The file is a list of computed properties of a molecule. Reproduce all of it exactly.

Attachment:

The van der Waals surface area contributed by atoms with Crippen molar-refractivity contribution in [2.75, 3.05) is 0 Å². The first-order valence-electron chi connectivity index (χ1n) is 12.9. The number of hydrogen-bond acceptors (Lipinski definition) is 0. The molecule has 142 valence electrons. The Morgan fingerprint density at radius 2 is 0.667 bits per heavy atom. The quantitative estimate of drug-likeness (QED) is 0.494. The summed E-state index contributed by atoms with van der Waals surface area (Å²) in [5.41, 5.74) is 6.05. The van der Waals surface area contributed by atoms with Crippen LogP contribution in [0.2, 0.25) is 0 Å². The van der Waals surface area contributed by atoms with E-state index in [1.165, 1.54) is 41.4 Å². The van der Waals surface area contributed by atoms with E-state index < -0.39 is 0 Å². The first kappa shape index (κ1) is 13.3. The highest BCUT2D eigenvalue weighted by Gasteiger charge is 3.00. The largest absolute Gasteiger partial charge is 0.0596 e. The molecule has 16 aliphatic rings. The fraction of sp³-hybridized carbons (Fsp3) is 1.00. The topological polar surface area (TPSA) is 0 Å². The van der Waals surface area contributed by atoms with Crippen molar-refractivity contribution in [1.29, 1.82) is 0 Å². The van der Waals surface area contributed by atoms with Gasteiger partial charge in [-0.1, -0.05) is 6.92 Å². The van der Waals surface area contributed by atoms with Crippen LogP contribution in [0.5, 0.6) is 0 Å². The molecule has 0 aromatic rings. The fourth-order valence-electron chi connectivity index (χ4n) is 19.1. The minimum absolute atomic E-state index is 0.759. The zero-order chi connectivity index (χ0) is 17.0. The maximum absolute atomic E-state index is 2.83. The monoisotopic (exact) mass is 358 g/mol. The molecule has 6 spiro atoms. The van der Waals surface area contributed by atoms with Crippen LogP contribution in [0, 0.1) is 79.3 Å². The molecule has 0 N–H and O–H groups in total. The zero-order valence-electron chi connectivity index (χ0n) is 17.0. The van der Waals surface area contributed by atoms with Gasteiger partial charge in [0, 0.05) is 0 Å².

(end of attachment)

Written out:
The van der Waals surface area contributed by atoms with Crippen molar-refractivity contribution in [2.75, 3.05) is 0 Å². The first-order valence-electron chi connectivity index (χ1n) is 12.9. The number of hydrogen-bond acceptors (Lipinski definition) is 0. The molecule has 142 valence electrons. The Morgan fingerprint density at radius 2 is 0.667 bits per heavy atom. The quantitative estimate of drug-likeness (QED) is 0.494. The summed E-state index contributed by atoms with van der Waals surface area (Å²) in [5.41, 5.74) is 6.05. The van der Waals surface area contributed by atoms with Crippen LogP contribution in [0.2, 0.25) is 0 Å². The van der Waals surface area contributed by atoms with E-state index in [1.165, 1.54) is 41.4 Å². The van der Waals surface area contributed by atoms with E-state index < -0.39 is 0 Å². The first kappa shape index (κ1) is 13.3. The highest BCUT2D eigenvalue weighted by Gasteiger charge is 3.00. The largest absolute Gasteiger partial charge is 0.0596 e. The molecule has 16 aliphatic rings. The fraction of sp³-hybridized carbons (Fsp3) is 1.00. The topological polar surface area (TPSA) is 0 Å². The van der Waals surface area contributed by atoms with Crippen molar-refractivity contribution in [1.29, 1.82) is 0 Å². The van der Waals surface area contributed by atoms with Gasteiger partial charge in [-0.1, -0.05) is 6.92 Å². The van der Waals surface area contributed by atoms with Crippen LogP contribution in [0.5, 0.6) is 0 Å². The molecule has 0 aromatic rings. The fourth-order valence-electron chi connectivity index (χ4n) is 19.1. The minimum absolute atomic E-state index is 0.759. The zero-order chi connectivity index (χ0) is 17.0. The maximum absolute atomic E-state index is 2.83. The monoisotopic (exact) mass is 358 g/mol. The molecule has 6 spiro atoms. The van der Waals surface area contributed by atoms with Crippen LogP contribution in [0, 0.1) is 79.3 Å². The molecule has 0 N–H and O–H groups in total. The zero-order valence-electron chi connectivity index (χ0n) is 17.0. The van der Waals surface area contributed by atoms with Gasteiger partial charge in [0, 0.05) is 0 Å².